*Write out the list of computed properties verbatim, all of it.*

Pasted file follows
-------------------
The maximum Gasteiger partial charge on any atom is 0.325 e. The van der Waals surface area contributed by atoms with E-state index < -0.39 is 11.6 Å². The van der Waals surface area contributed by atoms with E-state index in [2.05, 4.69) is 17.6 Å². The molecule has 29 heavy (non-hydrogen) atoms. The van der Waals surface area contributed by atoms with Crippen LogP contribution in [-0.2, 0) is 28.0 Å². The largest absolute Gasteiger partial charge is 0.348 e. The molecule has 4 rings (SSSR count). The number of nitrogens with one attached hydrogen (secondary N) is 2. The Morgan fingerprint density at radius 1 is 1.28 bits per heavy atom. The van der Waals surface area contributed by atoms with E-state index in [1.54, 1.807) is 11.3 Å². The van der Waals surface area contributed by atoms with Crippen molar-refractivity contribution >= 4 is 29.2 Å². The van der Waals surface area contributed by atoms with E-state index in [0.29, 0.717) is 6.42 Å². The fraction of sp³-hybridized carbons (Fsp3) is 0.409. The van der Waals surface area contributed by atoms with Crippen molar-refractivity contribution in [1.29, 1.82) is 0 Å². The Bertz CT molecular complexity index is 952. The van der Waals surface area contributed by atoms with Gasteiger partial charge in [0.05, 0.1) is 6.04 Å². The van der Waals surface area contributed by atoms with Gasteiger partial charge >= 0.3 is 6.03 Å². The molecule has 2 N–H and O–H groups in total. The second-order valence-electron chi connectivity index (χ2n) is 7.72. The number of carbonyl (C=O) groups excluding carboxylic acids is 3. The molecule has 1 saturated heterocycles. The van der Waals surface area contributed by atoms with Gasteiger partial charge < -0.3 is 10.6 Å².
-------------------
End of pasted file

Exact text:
The maximum Gasteiger partial charge on any atom is 0.325 e. The van der Waals surface area contributed by atoms with E-state index < -0.39 is 11.6 Å². The van der Waals surface area contributed by atoms with E-state index in [2.05, 4.69) is 17.6 Å². The molecule has 29 heavy (non-hydrogen) atoms. The van der Waals surface area contributed by atoms with Crippen LogP contribution in [-0.2, 0) is 28.0 Å². The largest absolute Gasteiger partial charge is 0.348 e. The molecule has 4 rings (SSSR count). The number of nitrogens with one attached hydrogen (secondary N) is 2. The Morgan fingerprint density at radius 1 is 1.28 bits per heavy atom. The van der Waals surface area contributed by atoms with E-state index in [1.54, 1.807) is 11.3 Å². The van der Waals surface area contributed by atoms with Crippen molar-refractivity contribution >= 4 is 29.2 Å². The van der Waals surface area contributed by atoms with E-state index in [0.29, 0.717) is 6.42 Å². The fraction of sp³-hybridized carbons (Fsp3) is 0.409. The van der Waals surface area contributed by atoms with Crippen molar-refractivity contribution in [1.29, 1.82) is 0 Å². The Bertz CT molecular complexity index is 952. The van der Waals surface area contributed by atoms with Gasteiger partial charge in [0.05, 0.1) is 6.04 Å². The van der Waals surface area contributed by atoms with Gasteiger partial charge >= 0.3 is 6.03 Å². The molecule has 2 N–H and O–H groups in total. The second-order valence-electron chi connectivity index (χ2n) is 7.72. The number of carbonyl (C=O) groups excluding carboxylic acids is 3. The molecule has 1 saturated heterocycles. The van der Waals surface area contributed by atoms with Gasteiger partial charge < -0.3 is 10.6 Å².